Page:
Land management change takes time too. Oh a lot has been learnt about dry land farming, preparing for droughts, stocking rates, crop and stock varieties, working thin soils, being more efficient with water and chemical use, and so on. There has been a big development of wind breaks, equivalent in a sense to the British hedgerow. On the other hand forests and woodlands are still being woodchipped or cleared at high rates, with massive outcries at any attempt to slow down let alone stop it; irrigation, including, astonishingly, for crops like cotton and rice, is still full steam ahead, again with massive reaction whenever there is a suggestion it might be reduced; killing of native species goes on as frequently as it ever did; people are still talking nonsense about using fire and “thinning” to “manage” forests; and many farmer’s organisations are still hotbeds of climate change denial (change that will decisively demonstrate that we are not living in Britain). A long way to go, and no time.

Time we became un-British (well, except for cricket of course).

Pastime with good company


I recently, and somewhat belatedly, watched the Showtime tv series “The Tudors” http://www.imdb.com/title/tt0758790/. Pretty good series, on the whole, and an excellent introduction to the reign of Henry VIII. It should, I reckon, be made compulsory viewing for the following people:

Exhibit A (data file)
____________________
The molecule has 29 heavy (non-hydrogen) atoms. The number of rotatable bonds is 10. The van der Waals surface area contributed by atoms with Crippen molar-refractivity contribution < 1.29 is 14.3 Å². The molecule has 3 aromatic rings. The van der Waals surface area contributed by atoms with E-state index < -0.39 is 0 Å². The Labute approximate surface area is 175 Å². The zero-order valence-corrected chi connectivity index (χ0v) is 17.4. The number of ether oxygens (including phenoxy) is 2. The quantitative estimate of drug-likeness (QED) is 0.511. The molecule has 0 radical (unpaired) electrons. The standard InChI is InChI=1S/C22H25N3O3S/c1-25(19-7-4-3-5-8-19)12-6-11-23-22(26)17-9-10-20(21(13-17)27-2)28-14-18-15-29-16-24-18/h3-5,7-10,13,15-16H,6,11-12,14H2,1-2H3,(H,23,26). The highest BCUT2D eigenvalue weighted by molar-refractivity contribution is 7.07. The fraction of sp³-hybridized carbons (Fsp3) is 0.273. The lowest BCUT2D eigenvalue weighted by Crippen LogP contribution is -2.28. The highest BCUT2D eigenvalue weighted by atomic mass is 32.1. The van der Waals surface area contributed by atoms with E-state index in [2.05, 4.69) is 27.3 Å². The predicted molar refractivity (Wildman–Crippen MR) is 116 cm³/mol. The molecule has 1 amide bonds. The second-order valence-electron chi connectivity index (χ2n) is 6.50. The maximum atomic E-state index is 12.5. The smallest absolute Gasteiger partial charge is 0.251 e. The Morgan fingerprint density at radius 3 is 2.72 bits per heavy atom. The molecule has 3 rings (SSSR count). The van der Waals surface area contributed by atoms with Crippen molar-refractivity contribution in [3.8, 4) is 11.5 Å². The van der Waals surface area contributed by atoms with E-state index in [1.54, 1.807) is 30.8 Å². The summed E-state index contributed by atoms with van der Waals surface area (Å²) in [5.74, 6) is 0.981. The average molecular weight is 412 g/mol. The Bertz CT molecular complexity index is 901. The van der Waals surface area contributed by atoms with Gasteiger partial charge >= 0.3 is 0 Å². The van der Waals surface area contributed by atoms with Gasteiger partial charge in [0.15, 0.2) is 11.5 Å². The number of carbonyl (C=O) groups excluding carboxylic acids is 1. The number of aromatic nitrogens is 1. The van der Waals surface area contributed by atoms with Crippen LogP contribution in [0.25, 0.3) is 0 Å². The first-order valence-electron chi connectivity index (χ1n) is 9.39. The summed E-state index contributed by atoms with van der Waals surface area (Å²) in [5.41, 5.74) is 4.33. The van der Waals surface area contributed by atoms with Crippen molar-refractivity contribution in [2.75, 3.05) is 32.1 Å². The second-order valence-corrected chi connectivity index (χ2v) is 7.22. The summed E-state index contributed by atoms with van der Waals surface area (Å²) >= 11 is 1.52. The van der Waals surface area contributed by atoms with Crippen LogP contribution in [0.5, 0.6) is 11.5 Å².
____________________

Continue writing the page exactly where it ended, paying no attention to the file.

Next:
1 those who think religion should play a much bigger role in our society.
2 those who support monarchic/autocratic government
3 those who support laissez faire economics
4 those who think justice should be decided by public opinion not courts
5 those in favour of death penalty
6 those comfortable with huge wealth disparities
7 those against feminism
8 those against public education for all
9 those against science and medicine
10 those who believe in trickle down economics

There, I’m sure you guys can think of other lessons from history as we seemed doomed to repeat it.

Royal Progress